Jak kept his professional hat on throughout. It must have been a tough call for him because most of the ‘World music’ advocates were his clients and friends. We continued to work together. Anytime we met during that time, humour won the day, as we tried to define what was “world” and what was “music”. He gave me some great photographs to illustrate the debate in my book ( Storms of the Hearts, Camden Press 1988) The chapter was provocatively titled, “is African Music Being Colonised?”
My friendship with Jak continued throughout the 1990s. He gave me another wonderful set of photographs for my book “Black British Culture and Society published by Routledge in 1999. He photographed Musa Mboob, the Gambian drummer for Chosan, the album I produced. Jak was at the Central Hall when I organised a major international tribute to President Julius Nyerere for Jubilee 2000.
I lost touch with Jak when I left London to set up a studio in Ghana in 2003. I contacted him again, two decades later when I invited him to join a creative arts forum on WhatsApp. Jak said yes even though he was not well. On the sidelines, we started what turned out to be a short but memorable conversation. Sadly, he died on 3 January 2020.
Towards the end, Jak wrote under semi anaesthesia. which true to his sense of humour, he described as “morphine blitzed,” I felt sorry for him and prayed he would get better. The conversations were starkly honest and evoked the depth of friendship between us. I thought they raised some pertinent issues around the joys and pain of creative practice but not sure to make them public. He said fine when I asked him. So, with his permission, here is the unedited conversation.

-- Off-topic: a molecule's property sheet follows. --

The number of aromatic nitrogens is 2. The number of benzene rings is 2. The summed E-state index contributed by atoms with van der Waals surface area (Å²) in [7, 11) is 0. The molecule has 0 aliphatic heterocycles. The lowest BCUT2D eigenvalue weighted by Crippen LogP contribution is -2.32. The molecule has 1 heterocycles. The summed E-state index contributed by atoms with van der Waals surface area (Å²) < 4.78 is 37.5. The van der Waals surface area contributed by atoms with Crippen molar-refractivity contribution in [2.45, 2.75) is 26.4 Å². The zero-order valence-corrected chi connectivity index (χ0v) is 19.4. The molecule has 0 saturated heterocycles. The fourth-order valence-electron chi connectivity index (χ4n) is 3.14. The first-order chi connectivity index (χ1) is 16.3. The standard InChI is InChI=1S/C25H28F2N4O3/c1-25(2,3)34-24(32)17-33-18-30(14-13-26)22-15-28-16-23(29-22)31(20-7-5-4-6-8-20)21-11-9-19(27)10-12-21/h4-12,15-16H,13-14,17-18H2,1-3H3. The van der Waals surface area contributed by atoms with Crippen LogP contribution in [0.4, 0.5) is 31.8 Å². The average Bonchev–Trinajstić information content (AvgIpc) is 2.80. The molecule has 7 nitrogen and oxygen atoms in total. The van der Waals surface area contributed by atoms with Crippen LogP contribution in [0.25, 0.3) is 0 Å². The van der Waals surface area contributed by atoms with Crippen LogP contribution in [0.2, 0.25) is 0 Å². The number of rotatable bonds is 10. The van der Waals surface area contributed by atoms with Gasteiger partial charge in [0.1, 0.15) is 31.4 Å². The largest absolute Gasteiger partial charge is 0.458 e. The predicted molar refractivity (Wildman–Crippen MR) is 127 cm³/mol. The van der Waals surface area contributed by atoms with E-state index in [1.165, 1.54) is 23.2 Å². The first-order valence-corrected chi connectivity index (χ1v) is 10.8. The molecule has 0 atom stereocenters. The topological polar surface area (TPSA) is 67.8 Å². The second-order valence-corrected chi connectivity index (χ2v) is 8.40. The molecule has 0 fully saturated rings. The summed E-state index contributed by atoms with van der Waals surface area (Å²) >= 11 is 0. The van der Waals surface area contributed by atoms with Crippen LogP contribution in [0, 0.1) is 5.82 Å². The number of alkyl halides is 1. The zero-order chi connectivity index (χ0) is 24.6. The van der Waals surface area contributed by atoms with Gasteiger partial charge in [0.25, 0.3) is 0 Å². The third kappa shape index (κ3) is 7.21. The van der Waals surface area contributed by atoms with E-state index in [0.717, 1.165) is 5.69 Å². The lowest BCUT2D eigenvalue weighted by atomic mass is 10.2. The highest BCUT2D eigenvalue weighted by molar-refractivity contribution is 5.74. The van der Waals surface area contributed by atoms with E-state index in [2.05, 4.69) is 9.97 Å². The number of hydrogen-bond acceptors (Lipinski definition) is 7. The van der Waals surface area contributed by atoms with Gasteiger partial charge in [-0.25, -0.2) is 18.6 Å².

Jak 26 / 10 /2019 17:10
When you are in hospital after emergency neurological surgery on the spine, in a post-operative daze, pain and morphine blitzed, finding your ward neighbour, out of sight seems to be having a party past visiting hours, suffering. Then 3 days later, both in recovery, and he having discovered my connections to Ghana, introduced me to his then visitors today, Keith Shiri and Shaun, he being Nigel Watt with all those Africa Centre and West Africa magazine connections. My major exhibition on Ghana was at the AC before their time. Then talk of you and if African Dawn. And so it emerged that his visitor when I was hallucinating was Wala, who I did not see. Small world.
Kwesi 26 / 10 / 2019 20:51
Thanks, Jak. At moments like these, our memories speak powerfully to the links we forge out of love for the things we do. The memories run deep in our veins and our collective consciousness. We sing to them in our dreams. I still have fond memories of the London years. Your cheerful smile, your laid back but highly creative demeanour and oh that quintessential bag hanging on your side, always. The camera usually popped out first. I should say by the drop of the hat. I also remember the books, the magazines, photographs of Jazz musicians at 100 Club, the concerts, the interviews. Extraordinary images that remind us about the inherent beauty of the so-called ordinary. I remember the first photograph you took of African Dawn. I cherish the moment to this day. Jak, and more than anything I can say, I wish you a speedy recovery and thank you for bearing witness to testimonies that still linger on, anxiously before the break of the African dawn.
Jak 27 / 10 /2019 02:24
Thanks for your beautiful response Kwesi. Funnily enough, one of your reminiscences of me, that camera bag always hanging on my side, is likely the cause of my 20 years of back and neurological problems which have given the damage which is where I am now. We did not have health and safety those years back. The ever carried bag, just in case, of course, weighed my skeleton to one side causing damage. Not too much problem most of the time but on fast-moving demonstrations, and more so, working in intifada Palestine with 20kg heaving misalignment while running, now I pay!